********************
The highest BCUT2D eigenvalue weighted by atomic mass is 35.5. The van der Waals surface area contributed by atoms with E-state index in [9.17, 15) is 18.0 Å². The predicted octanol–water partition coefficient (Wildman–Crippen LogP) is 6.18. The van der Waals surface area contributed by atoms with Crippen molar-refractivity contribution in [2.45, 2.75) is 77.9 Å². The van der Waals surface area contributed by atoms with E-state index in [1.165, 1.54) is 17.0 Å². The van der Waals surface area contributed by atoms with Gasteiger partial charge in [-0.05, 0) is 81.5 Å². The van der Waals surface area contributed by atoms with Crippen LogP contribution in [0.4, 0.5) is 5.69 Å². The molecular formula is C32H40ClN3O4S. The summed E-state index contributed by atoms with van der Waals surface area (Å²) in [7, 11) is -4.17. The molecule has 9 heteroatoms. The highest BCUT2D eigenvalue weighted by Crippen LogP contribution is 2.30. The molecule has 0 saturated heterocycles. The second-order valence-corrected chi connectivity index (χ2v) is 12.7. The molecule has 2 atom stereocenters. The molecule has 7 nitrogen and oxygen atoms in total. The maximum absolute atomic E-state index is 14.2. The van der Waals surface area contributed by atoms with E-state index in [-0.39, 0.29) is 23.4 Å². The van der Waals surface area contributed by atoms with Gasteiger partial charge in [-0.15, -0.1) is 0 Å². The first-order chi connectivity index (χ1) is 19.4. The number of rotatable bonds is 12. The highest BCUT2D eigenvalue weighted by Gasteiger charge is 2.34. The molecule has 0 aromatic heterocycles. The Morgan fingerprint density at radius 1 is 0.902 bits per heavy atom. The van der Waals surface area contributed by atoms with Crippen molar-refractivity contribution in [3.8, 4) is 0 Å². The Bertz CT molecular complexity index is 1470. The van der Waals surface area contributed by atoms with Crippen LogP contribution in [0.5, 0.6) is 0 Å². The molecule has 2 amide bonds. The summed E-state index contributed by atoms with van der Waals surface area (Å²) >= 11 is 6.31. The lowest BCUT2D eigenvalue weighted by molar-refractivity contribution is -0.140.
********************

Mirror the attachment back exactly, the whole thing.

The highest BCUT2D eigenvalue weighted by atomic mass is 35.5. The van der Waals surface area contributed by atoms with E-state index in [9.17, 15) is 18.0 Å². The predicted octanol–water partition coefficient (Wildman–Crippen LogP) is 6.18. The van der Waals surface area contributed by atoms with Crippen molar-refractivity contribution in [2.45, 2.75) is 77.9 Å². The van der Waals surface area contributed by atoms with E-state index in [1.165, 1.54) is 17.0 Å². The van der Waals surface area contributed by atoms with Gasteiger partial charge in [-0.05, 0) is 81.5 Å². The van der Waals surface area contributed by atoms with Crippen LogP contribution in [0.4, 0.5) is 5.69 Å². The molecular formula is C32H40ClN3O4S. The summed E-state index contributed by atoms with van der Waals surface area (Å²) in [7, 11) is -4.17. The molecule has 9 heteroatoms. The highest BCUT2D eigenvalue weighted by Crippen LogP contribution is 2.30. The molecule has 0 saturated heterocycles. The second-order valence-corrected chi connectivity index (χ2v) is 12.7. The molecule has 2 atom stereocenters. The molecule has 7 nitrogen and oxygen atoms in total. The maximum absolute atomic E-state index is 14.2. The van der Waals surface area contributed by atoms with E-state index in [-0.39, 0.29) is 23.4 Å². The van der Waals surface area contributed by atoms with Gasteiger partial charge in [-0.15, -0.1) is 0 Å². The first-order chi connectivity index (χ1) is 19.4. The number of rotatable bonds is 12. The highest BCUT2D eigenvalue weighted by Gasteiger charge is 2.34. The molecule has 0 aromatic heterocycles. The Morgan fingerprint density at radius 1 is 0.902 bits per heavy atom. The van der Waals surface area contributed by atoms with Crippen molar-refractivity contribution in [3.8, 4) is 0 Å². The Bertz CT molecular complexity index is 1470. The van der Waals surface area contributed by atoms with Crippen LogP contribution in [0.5, 0.6) is 0 Å². The molecule has 2 amide bonds. The summed E-state index contributed by atoms with van der Waals surface area (Å²) >= 11 is 6.31. The lowest BCUT2D eigenvalue weighted by molar-refractivity contribution is -0.140.